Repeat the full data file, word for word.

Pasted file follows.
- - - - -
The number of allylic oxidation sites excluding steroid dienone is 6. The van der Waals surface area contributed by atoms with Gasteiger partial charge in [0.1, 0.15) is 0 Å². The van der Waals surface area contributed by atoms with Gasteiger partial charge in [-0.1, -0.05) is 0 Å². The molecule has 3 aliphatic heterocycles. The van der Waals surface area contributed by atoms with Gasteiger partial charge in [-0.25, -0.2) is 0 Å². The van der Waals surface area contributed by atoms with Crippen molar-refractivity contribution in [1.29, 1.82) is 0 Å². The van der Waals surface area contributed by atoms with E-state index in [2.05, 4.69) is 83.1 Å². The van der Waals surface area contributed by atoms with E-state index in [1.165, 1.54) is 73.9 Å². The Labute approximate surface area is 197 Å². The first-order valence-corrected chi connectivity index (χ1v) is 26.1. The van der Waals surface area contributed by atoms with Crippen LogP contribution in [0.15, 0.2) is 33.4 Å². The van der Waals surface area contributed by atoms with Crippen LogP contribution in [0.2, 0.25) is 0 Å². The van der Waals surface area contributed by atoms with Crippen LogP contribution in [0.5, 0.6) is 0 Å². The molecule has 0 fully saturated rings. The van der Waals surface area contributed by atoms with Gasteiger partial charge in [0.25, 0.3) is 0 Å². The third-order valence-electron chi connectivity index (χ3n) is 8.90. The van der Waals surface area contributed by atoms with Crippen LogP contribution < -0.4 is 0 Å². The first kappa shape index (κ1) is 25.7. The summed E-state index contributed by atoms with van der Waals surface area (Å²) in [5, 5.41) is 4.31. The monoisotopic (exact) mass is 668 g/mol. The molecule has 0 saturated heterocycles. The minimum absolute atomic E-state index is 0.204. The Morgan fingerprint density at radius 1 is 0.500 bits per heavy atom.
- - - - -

The number of allylic oxidation sites excluding steroid dienone is 6. The van der Waals surface area contributed by atoms with Gasteiger partial charge in [0.1, 0.15) is 0 Å². The van der Waals surface area contributed by atoms with Gasteiger partial charge in [-0.1, -0.05) is 0 Å². The molecule has 3 aliphatic heterocycles. The van der Waals surface area contributed by atoms with Gasteiger partial charge in [-0.25, -0.2) is 0 Å². The van der Waals surface area contributed by atoms with Crippen molar-refractivity contribution in [1.29, 1.82) is 0 Å². The van der Waals surface area contributed by atoms with E-state index in [2.05, 4.69) is 83.1 Å². The van der Waals surface area contributed by atoms with E-state index in [1.165, 1.54) is 73.9 Å². The Labute approximate surface area is 197 Å². The first-order valence-corrected chi connectivity index (χ1v) is 26.1. The van der Waals surface area contributed by atoms with Crippen LogP contribution in [0.15, 0.2) is 33.4 Å². The van der Waals surface area contributed by atoms with Crippen LogP contribution in [0.2, 0.25) is 0 Å². The van der Waals surface area contributed by atoms with Crippen LogP contribution in [0.5, 0.6) is 0 Å². The molecule has 0 fully saturated rings. The van der Waals surface area contributed by atoms with Gasteiger partial charge in [0.25, 0.3) is 0 Å². The third-order valence-electron chi connectivity index (χ3n) is 8.90. The van der Waals surface area contributed by atoms with Crippen LogP contribution < -0.4 is 0 Å². The first kappa shape index (κ1) is 25.7. The summed E-state index contributed by atoms with van der Waals surface area (Å²) in [5, 5.41) is 4.31. The monoisotopic (exact) mass is 668 g/mol. The molecule has 0 saturated heterocycles. The minimum absolute atomic E-state index is 0.204. The Morgan fingerprint density at radius 1 is 0.500 bits per heavy atom.